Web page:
There is considerable agreement between the two candidates running for the Seattle Port Commission Position 5 seat on one central issue: The commission, as it stands now, has been anything but transparent.
Marine environmental consultant Fred Felleman and economic development manager Marion Yoshino both point to the handling of the
lease of Terminal 5 to Foss Maritime and Shell oil in January. The public had only five days to comment on the lease, which led to (ultimately fruitless) protests from kayaktivists and Mayor Ed Murray. (Shell has since abandoned its plans to drill in the Arctic.)
For Felleman, that failure of communication with the public will guide his first decisions as Port Commissioner. “I want to invite the public to have a discussion, not a two-minute testimony, with the commission,” Felleman said. “That would allow them to bring to our attention any sticking points they have with staff projects they’re impacted by.”
Similarly, in a statement to a Democratic group, Yoshino criticized the Port for exempting itself from a full environmental review of the Shell lease, comparing it to how the port acted during construction of the third runway at Seattle-Tacoma International Airport.
Issues about communications aside, Yoshino takes a somewhat different attitude toward the decision to host Shell. Instead of pushing away companies, Yoshino wants to create incentives for companies to decrease their environmental footprint.
“It’s fine to have a protest that Shell not drill in the Arctic, but that doesn’t change consumption,” Yoshino said. “We need companies to step up and make investments in infrastructure that uses less fossil fuels. Some kind of discount or tax incentive would facilitate that.”
Yoshino complains on her website that it is difficult to deal with the Port bureaucracy, pointing especially to dealings between the Port's Sea-Tac Airport and businesses in south King County, where she lives. She also promises to continue the Port's role as an economic engine, create more jobs and "work every day to create economic opportunity, and a self-sufficient and sustainable Port."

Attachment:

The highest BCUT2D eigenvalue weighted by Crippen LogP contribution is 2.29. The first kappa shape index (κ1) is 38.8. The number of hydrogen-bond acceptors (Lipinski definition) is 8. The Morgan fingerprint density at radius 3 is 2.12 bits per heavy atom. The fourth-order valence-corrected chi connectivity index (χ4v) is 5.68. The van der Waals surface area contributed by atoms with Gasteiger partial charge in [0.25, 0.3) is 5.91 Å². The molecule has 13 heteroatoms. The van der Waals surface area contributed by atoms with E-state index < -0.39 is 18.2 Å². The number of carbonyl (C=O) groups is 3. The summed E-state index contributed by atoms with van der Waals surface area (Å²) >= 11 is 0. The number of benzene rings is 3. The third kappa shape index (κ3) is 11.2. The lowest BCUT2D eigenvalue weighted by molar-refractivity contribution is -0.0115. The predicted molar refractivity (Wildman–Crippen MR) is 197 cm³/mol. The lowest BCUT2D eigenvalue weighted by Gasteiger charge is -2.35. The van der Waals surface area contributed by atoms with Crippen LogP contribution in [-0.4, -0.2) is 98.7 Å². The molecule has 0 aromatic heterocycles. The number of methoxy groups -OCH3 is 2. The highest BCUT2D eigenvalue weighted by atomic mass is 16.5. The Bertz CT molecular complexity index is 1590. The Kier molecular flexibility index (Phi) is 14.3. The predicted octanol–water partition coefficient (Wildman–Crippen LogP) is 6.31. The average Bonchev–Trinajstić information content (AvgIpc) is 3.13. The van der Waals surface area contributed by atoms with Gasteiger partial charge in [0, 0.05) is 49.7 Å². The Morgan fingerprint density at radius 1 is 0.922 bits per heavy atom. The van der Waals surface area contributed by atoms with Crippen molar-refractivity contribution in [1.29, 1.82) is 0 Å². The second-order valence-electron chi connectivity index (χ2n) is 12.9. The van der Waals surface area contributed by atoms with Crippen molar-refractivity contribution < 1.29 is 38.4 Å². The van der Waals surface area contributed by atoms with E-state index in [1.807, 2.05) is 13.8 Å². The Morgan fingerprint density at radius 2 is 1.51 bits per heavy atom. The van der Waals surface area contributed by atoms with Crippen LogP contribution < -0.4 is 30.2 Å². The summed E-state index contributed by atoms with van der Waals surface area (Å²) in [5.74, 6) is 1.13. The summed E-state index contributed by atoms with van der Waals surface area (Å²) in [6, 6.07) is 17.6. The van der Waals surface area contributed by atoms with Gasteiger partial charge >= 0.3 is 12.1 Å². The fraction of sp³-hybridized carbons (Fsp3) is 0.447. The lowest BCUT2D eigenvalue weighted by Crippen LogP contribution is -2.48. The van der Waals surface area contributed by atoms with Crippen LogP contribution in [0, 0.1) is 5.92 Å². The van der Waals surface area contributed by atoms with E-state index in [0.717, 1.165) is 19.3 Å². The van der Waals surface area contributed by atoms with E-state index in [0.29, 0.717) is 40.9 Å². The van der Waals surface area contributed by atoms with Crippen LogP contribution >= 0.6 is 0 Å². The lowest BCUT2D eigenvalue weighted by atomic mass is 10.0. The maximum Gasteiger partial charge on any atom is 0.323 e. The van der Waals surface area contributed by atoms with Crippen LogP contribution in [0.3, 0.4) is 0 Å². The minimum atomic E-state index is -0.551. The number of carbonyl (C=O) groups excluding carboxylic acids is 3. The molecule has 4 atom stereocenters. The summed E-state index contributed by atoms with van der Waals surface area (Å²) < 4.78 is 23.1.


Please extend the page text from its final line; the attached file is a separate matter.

"Business outreach has not been a priority at the Port," she writes, "and we have let other ports outpace us."
Felleman believes the community impact around the Port is just as important as economic and environmental impacts.
“The way we promote business with the Port needs to be responsive to the public’s concerns. Terminal 5 is going to create noise and light,” Felleman said. “While you’re promoting the business of the Port, you’re trying to mitigate the impacts on the surrounding community with equal vigor.”
Felleman finds another balancing act between creating jobs and creating Port revenue from leases. He is adamant that, between the two, creating employment is the greater goal. “The job of the Port is to create jobs,” Felleman said. “Since we’re spending the public’s money, we have an obligation to be responsible. Our clients are not just terminal operators, but ultimately the public at large.”
Both candidates point to their own, very different backgrounds as offering knowledge and experience that would be useful to making Port decisions. Felleman has spent 10 years regularly attending Port meetings, as well as serving on the Port’s Century Agenda Experts Council. The Century Agenda is the Port’s 25-year plan to create jobs. He also helped to ban offshore oil and gas and the discharge of cruise ship waste from the Washington coast.
Yoshino has experience as an economic-development manager for Des Moines and as a Normandy Park city council member. As economic-development manager, she oversaw the creation of the Des Moines Creek Business Park, which will be the site of the Federal Aviation Administration’s new headquarters. She says she has been involved with south King County concerns with the airport and the third runway as a neighborhood coalition member as early as 1998.
Felleman has raised $86,300 from donors that include Friends of the Earth and Puget Sound Pilots while Yoshino has raised $30,000 from donors including Glacier Fish Company and the Washington Association of Realtors. Both received $1,000 donations from Alaska Airlines.